Janet Biggs: The Arctic Trilogy
11 February – 12 March 2011
Biggs’s video-making chops are matched only by her balls. Routinely placing herself in physical peril to realize her films – say, in a cramped crawlspace underneath a glacier or on the prow of a 100-year old schooner in the Arctic – the artist mines the emotional core of her proud, often silent and solitary protagonists. The on-location videos have no dialogue and therefore avoid the dryness of a documentary. In Fade to White (2010), Renaissance man John Kelly, looking lean in white like an icicle, sings a doleful acapella aria while reaching out slightly in front of himself as if for a bouquet of roses that never comes. Viewing the three videos in this exhibition, one comes away with the feeling that everything in the world is terrifying but indelibly poetic.
Drawn from Photography
18 February – 31 March 2011
The Drawing Center
The exhibition features 13 artists who are drawn to photography for all its abilities and shortcomings. The alchemy taking place between the unseen source materials and the renderings here is meticulous and yet still holds its mystery. Highlights include a graph paper drawing of NYC’s Macy’s department store (based a photograph taken from The Empire State Building a few blocks away) by Ewan Gibbs and Andrea Bowers’s images of activists involved in Non Violent Protest Training.
17 February – 26 March 2011
Wood’s domestic portraits and still lives are full of offbeat color and unsentimental sentiments. The paintings and drawings are hung salon style and often depict locations from the artist’s past. His pop-cubist planes are quirky and his storytelling memorable.
Martin Kersels: Charms, Stacks & Flotsam
4 February – 12 March 2011
Mitchell-Innes & Nash
It’s been ten years since big, big, nice guy Martin Kersels has had a solo show in New York. He is not one with a Los Angeles chip on his shoulder about New York…and it’s a treat to have him back, if only temporarily. Book sculptures on plinths, a large model plane and a nearly decapitated clown with a head that spins are surrounded by colored pencil drawings from his “Flotsam” series. Theatrical, humorous and smart.
3 February – 5 March 2011
Some critics pile praise on portraiture. A few curators are heavily into any art which features nudity. I happen to be a sucker for text- based works. Trey Speegle, a darling of fashion world cognoscenti and an artist unashamed to make art-lite for the marketplace, creates kitschy paint-by-number paintings with deadpan aphorisms blocked out. “It’s Not About You,” and “It’s Later Than You Think,” appear over clown paintings or The Last Supper. “Why Can’t You Just Be Nice” nearly obliterates a Koonsian background of kitties and flowers. Not conceptually rigorous, but compelling nonetheless.
Malevich and the American Legacy
3 March – 30 April 2011
Looking forward to this singular exhibition of rarely seen works by the suprematist master. Art hog/businessman Gagosian collaborated with the heirs of the estate (whatever that means) to bring together six “pivotal” paintings for exhibit in his Madison Avenue space.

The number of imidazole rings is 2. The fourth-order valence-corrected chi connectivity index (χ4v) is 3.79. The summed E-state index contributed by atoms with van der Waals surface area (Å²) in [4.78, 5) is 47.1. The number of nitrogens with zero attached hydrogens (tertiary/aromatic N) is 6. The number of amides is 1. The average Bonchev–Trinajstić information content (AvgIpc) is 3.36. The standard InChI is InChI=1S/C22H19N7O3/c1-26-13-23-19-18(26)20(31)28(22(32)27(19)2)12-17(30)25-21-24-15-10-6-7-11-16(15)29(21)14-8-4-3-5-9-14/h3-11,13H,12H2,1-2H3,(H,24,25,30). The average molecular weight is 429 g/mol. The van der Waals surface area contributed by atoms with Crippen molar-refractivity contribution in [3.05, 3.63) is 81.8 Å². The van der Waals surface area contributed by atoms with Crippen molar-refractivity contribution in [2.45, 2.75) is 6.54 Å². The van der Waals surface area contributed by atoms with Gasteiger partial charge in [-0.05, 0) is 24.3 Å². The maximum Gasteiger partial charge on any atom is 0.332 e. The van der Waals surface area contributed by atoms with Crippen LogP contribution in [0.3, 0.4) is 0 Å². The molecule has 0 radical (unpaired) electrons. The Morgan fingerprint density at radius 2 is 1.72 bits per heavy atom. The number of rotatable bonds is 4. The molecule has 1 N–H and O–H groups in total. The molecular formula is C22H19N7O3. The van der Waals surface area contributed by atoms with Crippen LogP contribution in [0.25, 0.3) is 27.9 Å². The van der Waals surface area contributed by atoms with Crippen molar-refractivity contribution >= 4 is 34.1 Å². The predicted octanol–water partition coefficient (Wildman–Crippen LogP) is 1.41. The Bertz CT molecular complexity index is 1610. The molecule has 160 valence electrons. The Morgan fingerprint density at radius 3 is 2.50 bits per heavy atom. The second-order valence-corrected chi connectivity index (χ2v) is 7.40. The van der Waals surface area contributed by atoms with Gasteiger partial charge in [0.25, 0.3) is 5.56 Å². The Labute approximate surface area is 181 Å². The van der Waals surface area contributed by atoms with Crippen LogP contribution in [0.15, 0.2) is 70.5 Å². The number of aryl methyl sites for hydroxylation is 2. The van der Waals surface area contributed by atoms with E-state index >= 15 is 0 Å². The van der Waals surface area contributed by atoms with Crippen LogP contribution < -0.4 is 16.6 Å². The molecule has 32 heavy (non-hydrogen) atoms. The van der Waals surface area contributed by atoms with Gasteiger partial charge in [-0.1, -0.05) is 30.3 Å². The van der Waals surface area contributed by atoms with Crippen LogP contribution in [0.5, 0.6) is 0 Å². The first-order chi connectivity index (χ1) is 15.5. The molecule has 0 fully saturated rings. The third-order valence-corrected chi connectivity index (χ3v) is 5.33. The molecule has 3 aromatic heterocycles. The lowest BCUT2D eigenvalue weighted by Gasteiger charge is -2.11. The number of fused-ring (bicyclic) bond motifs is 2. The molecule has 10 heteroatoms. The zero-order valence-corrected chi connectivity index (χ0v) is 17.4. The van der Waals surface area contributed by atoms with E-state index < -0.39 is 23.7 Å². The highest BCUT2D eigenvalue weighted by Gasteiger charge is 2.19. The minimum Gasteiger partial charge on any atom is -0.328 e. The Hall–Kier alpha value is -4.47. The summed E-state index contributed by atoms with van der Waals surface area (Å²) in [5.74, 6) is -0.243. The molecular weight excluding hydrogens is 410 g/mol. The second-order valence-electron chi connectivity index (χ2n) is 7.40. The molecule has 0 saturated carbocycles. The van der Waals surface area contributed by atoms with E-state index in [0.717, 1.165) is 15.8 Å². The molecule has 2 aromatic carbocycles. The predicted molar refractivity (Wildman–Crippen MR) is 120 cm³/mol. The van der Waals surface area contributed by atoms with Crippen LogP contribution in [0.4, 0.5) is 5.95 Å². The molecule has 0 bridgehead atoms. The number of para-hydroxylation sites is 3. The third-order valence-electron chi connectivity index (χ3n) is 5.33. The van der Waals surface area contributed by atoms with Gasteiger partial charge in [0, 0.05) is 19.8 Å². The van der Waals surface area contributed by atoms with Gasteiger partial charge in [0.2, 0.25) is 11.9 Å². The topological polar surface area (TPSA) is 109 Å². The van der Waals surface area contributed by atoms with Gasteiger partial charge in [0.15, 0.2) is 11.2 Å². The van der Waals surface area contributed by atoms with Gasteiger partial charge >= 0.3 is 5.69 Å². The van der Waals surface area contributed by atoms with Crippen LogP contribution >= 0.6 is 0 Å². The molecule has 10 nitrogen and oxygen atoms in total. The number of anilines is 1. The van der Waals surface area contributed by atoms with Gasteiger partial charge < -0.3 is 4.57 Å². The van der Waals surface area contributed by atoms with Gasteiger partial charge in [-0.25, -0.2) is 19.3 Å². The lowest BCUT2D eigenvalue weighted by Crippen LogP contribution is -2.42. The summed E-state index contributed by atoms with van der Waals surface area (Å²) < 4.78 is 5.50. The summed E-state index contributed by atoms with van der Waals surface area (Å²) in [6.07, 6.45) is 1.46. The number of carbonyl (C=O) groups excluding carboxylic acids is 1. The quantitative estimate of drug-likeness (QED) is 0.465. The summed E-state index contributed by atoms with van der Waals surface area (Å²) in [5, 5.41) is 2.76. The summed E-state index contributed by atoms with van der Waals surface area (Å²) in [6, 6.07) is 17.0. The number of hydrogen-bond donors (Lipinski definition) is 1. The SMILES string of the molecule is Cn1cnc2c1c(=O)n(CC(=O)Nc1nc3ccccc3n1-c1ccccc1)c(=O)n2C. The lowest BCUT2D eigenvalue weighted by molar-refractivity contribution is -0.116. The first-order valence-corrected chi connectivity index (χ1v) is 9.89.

Marcel Dzama: Behind Every Curtain
17 February – 19 March 2011
As a longtime fan of Dzama’s drawing and their sculptural incarnations, I was excited to see the artist taking it to the next level, as they say. The installation is a kind of gesamtwerk that features his warring comic book characters and Oskar Schlemmer’s Triadic Ballet-inspired kinetic sculptures based on Dzama’s own film, A Game of Chess, playing in the gallery. The carousel of tripping puppet actors is alone worth a visit.
Minor Cropping May Occur (selected diaries 1962-2011)
17 February – 19 March 2011
Lombard Fried Projects
Across the street from Zwirner is a group exhibition of the photographic work of thirteen international artists, including Janine Gordon, Motoyuki Daifu, Takashi Homma, and the much admired Swiss photographer, Walter Pfeiffer. The groupings here are startling not for their nudity or implied violence as much as for their intimacy. Nick Waplington’s color domestic tableaux from his “Living Room” series are like mini-movies. Family snaps by JH Engstrom depict moments that are random, private and somehow universal.
9 February – 26 March 2011
By now, most have encountered the work of the late Swiss photographer, as there have been several exhibitions of Weinberger’s photographs worldwide, and his subjects’ style has been copied by nearly everyone in the world of fashion, from Steven Meisel to Martin Margiela. The Swiss Institute has coupled vintage prints of the artist’s fashion-conscious troublemaking Euro-teens with the artist’s earlier closeted gay beefcake images. Perhaps most interesting is the inclusion of the actual vintage items of quirky clothing worn by the unwitting tastemakers. (A concurrent show at Anna Kustera Gallery focuses on the color photographs by Weinberger. www.annakustera.com)
24 February – 2 April 2011
The new abstracts in the exhibition play with layers and color in magnificent ways. Optical trickery compliments an intense, strangely ordered chaos created by Dodge. His paintings wring texture and import from all kinds of stripes, and display a nearly complete lack of curves. Highly recommended.